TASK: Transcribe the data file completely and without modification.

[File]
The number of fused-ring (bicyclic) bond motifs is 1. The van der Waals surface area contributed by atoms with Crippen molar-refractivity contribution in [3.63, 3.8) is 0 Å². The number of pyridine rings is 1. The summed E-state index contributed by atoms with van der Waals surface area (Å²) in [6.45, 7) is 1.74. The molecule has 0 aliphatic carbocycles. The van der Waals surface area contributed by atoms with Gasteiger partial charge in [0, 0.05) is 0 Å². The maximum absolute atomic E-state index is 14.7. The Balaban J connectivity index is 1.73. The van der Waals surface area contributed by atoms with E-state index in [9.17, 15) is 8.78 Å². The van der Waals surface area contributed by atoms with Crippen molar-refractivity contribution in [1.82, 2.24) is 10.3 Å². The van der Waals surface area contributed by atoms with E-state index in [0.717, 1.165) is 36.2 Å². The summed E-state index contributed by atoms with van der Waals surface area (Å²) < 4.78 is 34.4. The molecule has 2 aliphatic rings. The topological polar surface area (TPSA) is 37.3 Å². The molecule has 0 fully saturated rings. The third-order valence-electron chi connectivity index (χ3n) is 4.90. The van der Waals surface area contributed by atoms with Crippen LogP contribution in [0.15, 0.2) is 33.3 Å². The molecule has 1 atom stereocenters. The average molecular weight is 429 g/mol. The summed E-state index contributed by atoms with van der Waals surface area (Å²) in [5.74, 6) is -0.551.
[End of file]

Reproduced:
The number of fused-ring (bicyclic) bond motifs is 1. The van der Waals surface area contributed by atoms with Crippen molar-refractivity contribution in [3.63, 3.8) is 0 Å². The number of pyridine rings is 1. The summed E-state index contributed by atoms with van der Waals surface area (Å²) in [6.45, 7) is 1.74. The molecule has 0 aliphatic carbocycles. The van der Waals surface area contributed by atoms with Gasteiger partial charge in [0, 0.05) is 0 Å². The maximum absolute atomic E-state index is 14.7. The Balaban J connectivity index is 1.73. The van der Waals surface area contributed by atoms with E-state index in [9.17, 15) is 8.78 Å². The van der Waals surface area contributed by atoms with Crippen molar-refractivity contribution in [1.82, 2.24) is 10.3 Å². The van der Waals surface area contributed by atoms with E-state index in [0.717, 1.165) is 36.2 Å². The summed E-state index contributed by atoms with van der Waals surface area (Å²) < 4.78 is 34.4. The molecule has 2 aliphatic rings. The topological polar surface area (TPSA) is 37.3 Å². The molecule has 0 fully saturated rings. The third-order valence-electron chi connectivity index (χ3n) is 4.90. The van der Waals surface area contributed by atoms with Crippen LogP contribution in [0.15, 0.2) is 33.3 Å². The molecule has 1 atom stereocenters. The average molecular weight is 429 g/mol. The summed E-state index contributed by atoms with van der Waals surface area (Å²) in [5.74, 6) is -0.551.